Stephan Sestanovitch, “Inventing the Soviet National Interest,” The National Interest 20 (Summer 1990), pp. 3–16. I am indebted to George Breslauer for stimulating discussions on this subject.Google Scholar
  12. 10.
    Quoted in Bill Keller, “Gorbachev Vows to Reorganize Military,” New York Times, August 18, 1990, p. 3.Google Scholar
  13. 11.
    The extreme new thinkers in Moscow attach this to a broader argument about a world where force is obsolete. But that is not necessary nor is it a part of the mainstream interpretation, which is simply that NATO’s apparent aggressiveness during the 1980s was largely a response to Soviet provocation. For the NATO view, see “London Declaration on a Transformed North Atlantic Alliance,” issued by the Heads of State and Government Participating in the Meeting of the North Atlantic Council in London on July 5–6, 1990.Google Scholar
  14. 12.
    The most obvious example lies in the vulnerability problem of land-based ICBMs. The first way to solve the problem is through cooperation, which is what the United States tried to do for most of the SALT years. Cooperation requires precise limits on the numbers and capabilities of counterforce-capable systems that can destroy land-based missiles in silos. The second way to solve the problem is through self-reliance. Instead of trying to achieve a tenuous balance of counterforce capabilities, states can simply take away the targets. That means making ICBMs mobile or moving all ballistic missiles on to submarines. The critical difference in the second option is that this is something each state can do on its own, without the help or even the concurrence of the other side.Google Scholar
  15. 13.
    The London Declaration on a Transformed North Atlantic Alliance states (article 20) that “NATO will prepare a new Allied military strategy moving away from ‘forward defense,’ where appropriate, towards a reduced forward presence….”Google Scholar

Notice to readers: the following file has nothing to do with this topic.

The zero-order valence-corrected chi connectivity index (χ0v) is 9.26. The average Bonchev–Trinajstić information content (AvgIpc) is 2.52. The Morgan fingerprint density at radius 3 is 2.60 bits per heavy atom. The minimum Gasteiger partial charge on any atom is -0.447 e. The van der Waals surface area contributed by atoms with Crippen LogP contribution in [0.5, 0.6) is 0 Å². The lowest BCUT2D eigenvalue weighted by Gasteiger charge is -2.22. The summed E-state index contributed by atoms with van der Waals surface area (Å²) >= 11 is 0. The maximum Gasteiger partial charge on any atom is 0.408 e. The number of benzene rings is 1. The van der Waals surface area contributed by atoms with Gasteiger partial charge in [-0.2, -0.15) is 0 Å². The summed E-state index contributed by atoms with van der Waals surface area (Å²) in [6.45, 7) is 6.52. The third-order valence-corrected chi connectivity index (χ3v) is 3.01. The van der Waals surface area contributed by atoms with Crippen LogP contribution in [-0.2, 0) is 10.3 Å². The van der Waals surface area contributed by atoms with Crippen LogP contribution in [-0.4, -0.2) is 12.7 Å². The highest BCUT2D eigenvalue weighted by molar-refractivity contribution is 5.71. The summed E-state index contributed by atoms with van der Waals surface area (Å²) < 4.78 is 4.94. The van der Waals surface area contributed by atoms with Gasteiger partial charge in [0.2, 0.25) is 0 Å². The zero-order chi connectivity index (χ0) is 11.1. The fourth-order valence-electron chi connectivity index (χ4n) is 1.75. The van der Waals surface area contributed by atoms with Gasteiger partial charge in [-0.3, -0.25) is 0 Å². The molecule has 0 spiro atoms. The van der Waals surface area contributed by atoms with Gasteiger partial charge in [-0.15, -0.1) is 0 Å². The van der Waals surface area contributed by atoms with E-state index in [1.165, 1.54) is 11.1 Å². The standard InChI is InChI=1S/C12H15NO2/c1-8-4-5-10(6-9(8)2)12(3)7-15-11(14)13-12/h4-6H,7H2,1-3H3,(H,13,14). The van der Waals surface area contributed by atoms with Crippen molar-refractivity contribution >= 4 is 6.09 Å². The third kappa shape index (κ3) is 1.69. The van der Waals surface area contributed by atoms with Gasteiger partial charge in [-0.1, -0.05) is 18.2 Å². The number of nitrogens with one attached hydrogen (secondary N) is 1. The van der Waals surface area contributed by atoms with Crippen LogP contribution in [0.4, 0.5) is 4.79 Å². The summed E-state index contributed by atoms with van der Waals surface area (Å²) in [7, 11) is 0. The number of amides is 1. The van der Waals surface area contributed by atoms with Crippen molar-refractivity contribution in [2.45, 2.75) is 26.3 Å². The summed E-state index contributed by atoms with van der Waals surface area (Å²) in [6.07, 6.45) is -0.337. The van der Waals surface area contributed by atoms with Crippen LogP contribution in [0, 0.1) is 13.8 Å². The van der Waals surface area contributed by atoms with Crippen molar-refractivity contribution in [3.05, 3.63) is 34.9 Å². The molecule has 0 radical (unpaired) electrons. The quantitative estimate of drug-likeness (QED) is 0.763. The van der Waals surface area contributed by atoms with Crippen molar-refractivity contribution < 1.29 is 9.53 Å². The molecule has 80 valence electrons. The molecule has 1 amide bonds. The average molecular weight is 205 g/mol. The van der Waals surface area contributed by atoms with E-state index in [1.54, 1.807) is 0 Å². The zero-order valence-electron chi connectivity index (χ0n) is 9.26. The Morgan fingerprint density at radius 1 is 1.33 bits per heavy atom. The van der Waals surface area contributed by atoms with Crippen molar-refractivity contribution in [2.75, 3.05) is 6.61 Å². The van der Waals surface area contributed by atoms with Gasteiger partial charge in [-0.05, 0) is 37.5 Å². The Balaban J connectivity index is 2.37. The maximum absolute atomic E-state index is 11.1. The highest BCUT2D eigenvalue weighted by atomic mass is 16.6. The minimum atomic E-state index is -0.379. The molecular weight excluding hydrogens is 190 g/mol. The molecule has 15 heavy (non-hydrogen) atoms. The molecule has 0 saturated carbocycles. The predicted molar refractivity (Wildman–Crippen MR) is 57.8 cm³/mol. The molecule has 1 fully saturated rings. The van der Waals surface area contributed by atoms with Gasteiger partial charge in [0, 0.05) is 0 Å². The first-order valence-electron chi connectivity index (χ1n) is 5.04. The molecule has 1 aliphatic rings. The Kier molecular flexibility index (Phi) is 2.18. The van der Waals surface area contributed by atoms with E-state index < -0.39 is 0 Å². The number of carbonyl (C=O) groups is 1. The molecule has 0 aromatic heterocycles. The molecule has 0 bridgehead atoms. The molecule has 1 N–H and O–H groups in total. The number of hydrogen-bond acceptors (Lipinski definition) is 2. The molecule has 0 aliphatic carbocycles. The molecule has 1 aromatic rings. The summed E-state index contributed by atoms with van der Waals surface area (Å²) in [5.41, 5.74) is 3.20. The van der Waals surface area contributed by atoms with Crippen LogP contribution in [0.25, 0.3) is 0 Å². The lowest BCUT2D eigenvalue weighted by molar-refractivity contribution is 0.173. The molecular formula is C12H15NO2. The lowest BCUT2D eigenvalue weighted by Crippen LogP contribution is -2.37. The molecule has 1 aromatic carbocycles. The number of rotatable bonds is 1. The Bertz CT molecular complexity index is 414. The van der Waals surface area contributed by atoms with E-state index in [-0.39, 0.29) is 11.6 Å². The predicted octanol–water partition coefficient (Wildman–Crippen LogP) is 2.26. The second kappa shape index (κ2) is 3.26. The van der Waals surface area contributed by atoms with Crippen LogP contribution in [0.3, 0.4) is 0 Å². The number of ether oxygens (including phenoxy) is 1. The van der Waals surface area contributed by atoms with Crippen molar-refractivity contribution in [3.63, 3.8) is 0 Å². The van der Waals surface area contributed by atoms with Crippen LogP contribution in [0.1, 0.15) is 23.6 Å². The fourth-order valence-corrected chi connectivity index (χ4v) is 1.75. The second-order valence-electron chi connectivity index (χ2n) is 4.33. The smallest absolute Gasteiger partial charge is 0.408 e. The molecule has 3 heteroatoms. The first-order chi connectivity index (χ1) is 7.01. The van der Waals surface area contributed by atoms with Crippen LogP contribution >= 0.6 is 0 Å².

16. 14.
    I do not mean to imply that any of these things or even extended deterrence itself was necessary to prevent a Soviet invasion of Europe. My point is simply that the NATO alliance successfully maintained a substantial degree of uncertainty about the credibility of the threat for at least forty years.Google Scholar
  17. 15.
    Waltz (Theory of International Politics) uses the deductive logic of why oligopolists don’t collaborate to clarify many of the obstacles that stand in the way. For the microeconomic argument, see William Fellner, Competition Among the Few: Oligopoly and Similar Market Structures (New York: Knopf, 1949).Google Scholar
  18. 16.
    Andre Giraud, former French Minister of Defense, expressed a similar view in “Europe et Defense,” Le Monde March 21, 1990, p. 2.Google Scholar
  19. 17.
    See François Heisbourg, “Lost Opportunities and New Challenges,” Financial Times, October 29, 1990, p. 4Google Scholar
  20. 17a.
    David S. Yost, “France in the New Europe,” Foreign Affairs 69 (Winter 1990/91), pp. 107–28. Certain French attitudes of November 1989 to March 1990 were in some ways reminiscent of the logic behind the 1947 Dunkirk Treaty between Britain and France. Dunkirk was aimed explicitly at preventing renewed German aggression through a balance of power based on a network of bilateral treaties. Dunkirk was superceded by a partially integrationist initiative: NATO. Since NATO’s achievements remain in place, the integrationist option for France now runs deeper, and it runs through Brussels, not Washington.CrossRefGoogle Scholar
  21. 18.
    These ideas about nuclear strategy overwhelmed American interest in the political aspects of an independent European nuclear force for decades, but the deterrence scenario from which they were derived may now be fading. For an extensive discussion, see Steve Weber, Shaping the Postwar Balance of Power (Berkeley, CA: Institute of International Studies, forthcoming).Google Scholar
  22. 19.
    Ibid. This ambivalence often led Washington to confused and confusing policies about sharing nuclear-weapon technologies with its allies, and occasionally to self-contradictory objectives. For a poignant example, see Richard Ullman’s description of the British-French duet in “The Covert French Connection,” Foreign Policy 75 (Summer 1989) pp. 3–33.CrossRefGoogle Scholar
  23. 20.
    Anarchy, as Kenneth Waltz (more clearly than anyone else) explained in Man, the State, and War, is a permissive cause of war. Permissive cause means only that something can happen, that there is nothing that will necessarily prevent it from happening. To draw the further conclusion that it must happen, even over the course of a long period of time, requires some other kind of cause, a proximate cause. Scarce security no longer fills that gap in the argument.Google Scholar
  24. 21.
    The alternative argument is Mearsheimer, “Back to the Future,” footnote 3.Google Scholar

Copyright information

© Plenum Press, New York 1992

Authors and Affiliations

  • Steve Weber
    • 1
  1. 1.Department of Political ScienceUniversity of California at BerkeleyBerkeleyUSA